Mind Spectrum

We live in a Zombie’s world.

There are systems and structures in place, engineered to keep us in a state of distraction, addiction, and reactivity (sensationalistic headlines, social media feeds, marketing and political campaigns, food additives, porn sites…).

The economy depends on people needing to:

  • stay busy,
  • feel better,
  • and stay distracted (so their inner voice can’t be heard)

No one is immune.

Remember the Cultural Trance?

I know doctors, motorcycle mechanics, bankers, techies, and factory workers that have gone “all in” on the Zombie way of life. It’s all they know.

It begins in boyhood.

We’re downloaded with bad ideas that shut down our connection with a vital dimension of our masculine depth. Conditioned to feel a sense of lack—an emptiness—we’re told can be filled with all manner of things outside of ourselves.

A second-order effect emerges—a kind of deficiency of the spirit is created, and our inner-world becomes a place of shadows and ghosts. A place most men are not familiar with nor comfortable navigating.

This leaves them untethered, like a tree with no roots.

As a Seeker, you’re much better off than the mindless masses. You’ve managed to gain some perspective and are better at thinking for yourself. You’re not a sheeple (most of the time…).

But these forces are ubiquitous and have shaped your perceptions from the time you were born. So don’t be too hard on yourself for occasionally falling into the current that most of the world is being swept along by.

As you internalize this new alternative paradigm, it will provide a lens to view your attitudes and behaviors through, one that should make it easier to identify when you’re straying too far into Zombie territory and for too long (and help you extricate yourself back to the land of the living).

Zombies and Seekers exist along a spectrum, and the farther you can shift away from the realm of the undead (the shallow end of life), the better off you’ll be.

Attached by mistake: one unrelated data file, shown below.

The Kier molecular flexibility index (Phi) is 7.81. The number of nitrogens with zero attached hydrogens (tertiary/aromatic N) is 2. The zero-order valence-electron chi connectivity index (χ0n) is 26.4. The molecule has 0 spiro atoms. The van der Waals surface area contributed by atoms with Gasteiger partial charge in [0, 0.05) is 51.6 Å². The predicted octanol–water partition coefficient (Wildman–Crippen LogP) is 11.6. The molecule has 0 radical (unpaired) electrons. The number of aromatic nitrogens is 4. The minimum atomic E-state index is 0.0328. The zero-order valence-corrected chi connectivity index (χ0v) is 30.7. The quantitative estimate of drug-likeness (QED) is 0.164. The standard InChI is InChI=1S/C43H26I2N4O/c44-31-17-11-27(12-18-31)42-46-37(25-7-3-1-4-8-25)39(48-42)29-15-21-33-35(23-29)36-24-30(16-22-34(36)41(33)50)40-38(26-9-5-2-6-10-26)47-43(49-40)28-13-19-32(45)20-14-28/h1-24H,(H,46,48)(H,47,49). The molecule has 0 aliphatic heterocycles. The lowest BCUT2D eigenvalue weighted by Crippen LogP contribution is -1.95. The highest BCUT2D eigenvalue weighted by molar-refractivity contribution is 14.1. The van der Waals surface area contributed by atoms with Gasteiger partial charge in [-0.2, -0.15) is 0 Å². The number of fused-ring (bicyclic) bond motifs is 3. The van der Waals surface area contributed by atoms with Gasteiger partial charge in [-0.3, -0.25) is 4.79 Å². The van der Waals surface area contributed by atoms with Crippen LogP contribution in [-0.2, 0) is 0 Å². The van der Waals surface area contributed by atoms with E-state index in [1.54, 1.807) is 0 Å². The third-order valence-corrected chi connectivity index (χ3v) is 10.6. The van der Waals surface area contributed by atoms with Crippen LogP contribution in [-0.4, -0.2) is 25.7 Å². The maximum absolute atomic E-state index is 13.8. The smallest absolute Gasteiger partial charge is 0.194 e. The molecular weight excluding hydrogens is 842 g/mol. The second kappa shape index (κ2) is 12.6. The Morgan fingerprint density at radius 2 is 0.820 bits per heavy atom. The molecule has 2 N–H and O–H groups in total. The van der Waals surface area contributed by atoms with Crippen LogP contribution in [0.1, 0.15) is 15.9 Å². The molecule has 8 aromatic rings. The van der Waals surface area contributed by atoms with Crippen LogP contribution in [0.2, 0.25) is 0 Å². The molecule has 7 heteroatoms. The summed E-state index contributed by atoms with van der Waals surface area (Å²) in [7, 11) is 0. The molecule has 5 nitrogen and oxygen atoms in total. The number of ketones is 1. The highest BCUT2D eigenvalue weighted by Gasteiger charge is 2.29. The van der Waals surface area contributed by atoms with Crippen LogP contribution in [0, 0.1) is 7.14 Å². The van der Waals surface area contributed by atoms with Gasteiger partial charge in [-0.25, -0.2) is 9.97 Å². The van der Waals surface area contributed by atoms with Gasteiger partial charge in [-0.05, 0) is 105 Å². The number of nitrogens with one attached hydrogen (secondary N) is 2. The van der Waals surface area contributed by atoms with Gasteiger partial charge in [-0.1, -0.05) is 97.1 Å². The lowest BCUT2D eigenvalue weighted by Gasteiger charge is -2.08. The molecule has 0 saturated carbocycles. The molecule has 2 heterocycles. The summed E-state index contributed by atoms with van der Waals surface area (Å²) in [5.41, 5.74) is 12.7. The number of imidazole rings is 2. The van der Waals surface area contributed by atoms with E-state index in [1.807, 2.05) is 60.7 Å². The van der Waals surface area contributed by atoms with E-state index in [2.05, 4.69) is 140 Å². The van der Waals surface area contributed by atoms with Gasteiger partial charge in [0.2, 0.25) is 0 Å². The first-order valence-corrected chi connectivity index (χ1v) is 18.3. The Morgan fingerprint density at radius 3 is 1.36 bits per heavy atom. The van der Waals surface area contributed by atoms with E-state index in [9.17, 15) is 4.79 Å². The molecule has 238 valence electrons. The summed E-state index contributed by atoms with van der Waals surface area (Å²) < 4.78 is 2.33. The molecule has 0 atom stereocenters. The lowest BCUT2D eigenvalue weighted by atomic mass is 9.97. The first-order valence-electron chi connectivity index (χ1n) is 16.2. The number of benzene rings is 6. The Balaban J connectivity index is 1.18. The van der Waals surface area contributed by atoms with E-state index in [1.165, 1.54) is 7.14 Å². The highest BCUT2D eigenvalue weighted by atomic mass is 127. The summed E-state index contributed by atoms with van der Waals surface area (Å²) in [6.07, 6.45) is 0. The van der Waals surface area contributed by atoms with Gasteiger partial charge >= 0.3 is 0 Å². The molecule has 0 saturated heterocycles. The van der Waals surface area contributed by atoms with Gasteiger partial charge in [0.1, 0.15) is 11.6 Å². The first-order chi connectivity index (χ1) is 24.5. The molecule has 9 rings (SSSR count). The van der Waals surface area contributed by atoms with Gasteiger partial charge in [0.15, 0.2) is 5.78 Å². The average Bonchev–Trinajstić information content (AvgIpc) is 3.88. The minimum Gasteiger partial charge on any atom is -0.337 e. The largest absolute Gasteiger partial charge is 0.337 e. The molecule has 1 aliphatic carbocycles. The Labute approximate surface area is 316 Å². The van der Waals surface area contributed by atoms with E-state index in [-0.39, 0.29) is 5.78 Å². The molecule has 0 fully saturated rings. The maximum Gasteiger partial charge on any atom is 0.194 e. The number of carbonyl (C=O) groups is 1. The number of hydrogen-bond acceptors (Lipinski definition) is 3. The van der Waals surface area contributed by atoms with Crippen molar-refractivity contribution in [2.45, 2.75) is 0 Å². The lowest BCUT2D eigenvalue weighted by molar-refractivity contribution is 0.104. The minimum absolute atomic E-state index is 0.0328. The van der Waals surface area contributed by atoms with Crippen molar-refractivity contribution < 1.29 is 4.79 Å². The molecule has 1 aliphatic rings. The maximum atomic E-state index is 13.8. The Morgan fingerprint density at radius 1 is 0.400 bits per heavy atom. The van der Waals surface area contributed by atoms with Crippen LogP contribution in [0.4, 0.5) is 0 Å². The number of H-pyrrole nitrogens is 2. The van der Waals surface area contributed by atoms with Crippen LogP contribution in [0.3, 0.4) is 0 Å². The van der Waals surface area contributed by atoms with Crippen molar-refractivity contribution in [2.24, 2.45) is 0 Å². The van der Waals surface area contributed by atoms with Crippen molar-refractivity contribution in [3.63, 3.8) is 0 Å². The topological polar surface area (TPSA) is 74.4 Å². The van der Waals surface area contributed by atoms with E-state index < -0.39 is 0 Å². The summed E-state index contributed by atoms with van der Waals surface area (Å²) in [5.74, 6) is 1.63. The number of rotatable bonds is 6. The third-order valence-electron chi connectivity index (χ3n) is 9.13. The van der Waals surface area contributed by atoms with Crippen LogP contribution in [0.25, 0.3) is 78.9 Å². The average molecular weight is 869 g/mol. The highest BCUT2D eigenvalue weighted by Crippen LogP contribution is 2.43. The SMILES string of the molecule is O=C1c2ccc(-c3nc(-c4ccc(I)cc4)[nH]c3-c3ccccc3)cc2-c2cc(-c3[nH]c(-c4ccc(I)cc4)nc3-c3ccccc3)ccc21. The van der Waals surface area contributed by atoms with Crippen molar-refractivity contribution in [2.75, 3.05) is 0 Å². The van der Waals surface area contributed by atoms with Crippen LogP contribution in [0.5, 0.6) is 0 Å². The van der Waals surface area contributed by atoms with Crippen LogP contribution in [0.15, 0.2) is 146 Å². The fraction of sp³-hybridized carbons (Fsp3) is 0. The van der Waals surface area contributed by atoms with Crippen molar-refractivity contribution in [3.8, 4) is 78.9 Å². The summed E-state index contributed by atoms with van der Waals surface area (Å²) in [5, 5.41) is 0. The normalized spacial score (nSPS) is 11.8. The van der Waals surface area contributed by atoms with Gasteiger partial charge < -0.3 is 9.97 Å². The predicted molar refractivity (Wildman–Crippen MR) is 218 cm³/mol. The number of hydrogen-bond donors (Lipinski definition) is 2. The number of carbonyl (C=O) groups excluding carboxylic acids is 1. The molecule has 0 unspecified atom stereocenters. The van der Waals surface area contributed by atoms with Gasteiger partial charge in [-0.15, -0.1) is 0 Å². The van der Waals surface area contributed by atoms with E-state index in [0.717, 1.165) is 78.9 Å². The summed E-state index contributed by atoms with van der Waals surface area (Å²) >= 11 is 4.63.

So, then, what does it mean to be the Seeker?

What does the Seeker seek?

Zombies seek comfort, safety, acceptance, distraction, escape, and relief.

And even though Seekers sometime chase those things (it’s only human), what drives them is different.

The Seeker’s quest is for growth and expansion.

That’s why you’re always gathering more knowledge, frameworks, mental models, systems, apps, practices, and tools to increase your productivity and performance.

You want to know more, do more, and become more.

This way of life has served you well, helping you get where you are today.

Do you remember when you first stepped onto this path?

I vividly remember when I started to wake up. It was 1998 (I was 19), and a series of “fortuitous” events jarred me from my stupor.

The proverbial Giant Hand came down from the sky and slapped me hard (and repeatedly). I lost my job, was in a (bad) car accident, went through a rough breakup, and developed some health challenges (good times).

My social circle evaporated too (probably for the best).

While in the hospital from the car accident, I discovered I was born with one kidney.

Shit.

I reigned in my reckless ways, making a 180-degree turn.

Isn’t it cool how when we’re ready, teachers, helpers, and other resources appear like magic to aid us on our quest?

My grandmother had these creaky old bookshelves full of dusty books in the back room of her art studio (our family lived in the apartment upstairs). Hungry for change, I devoured texts on meditation, yoga, Chinese Medicine, nutrition, art, philosophy, history, tigers, and tea.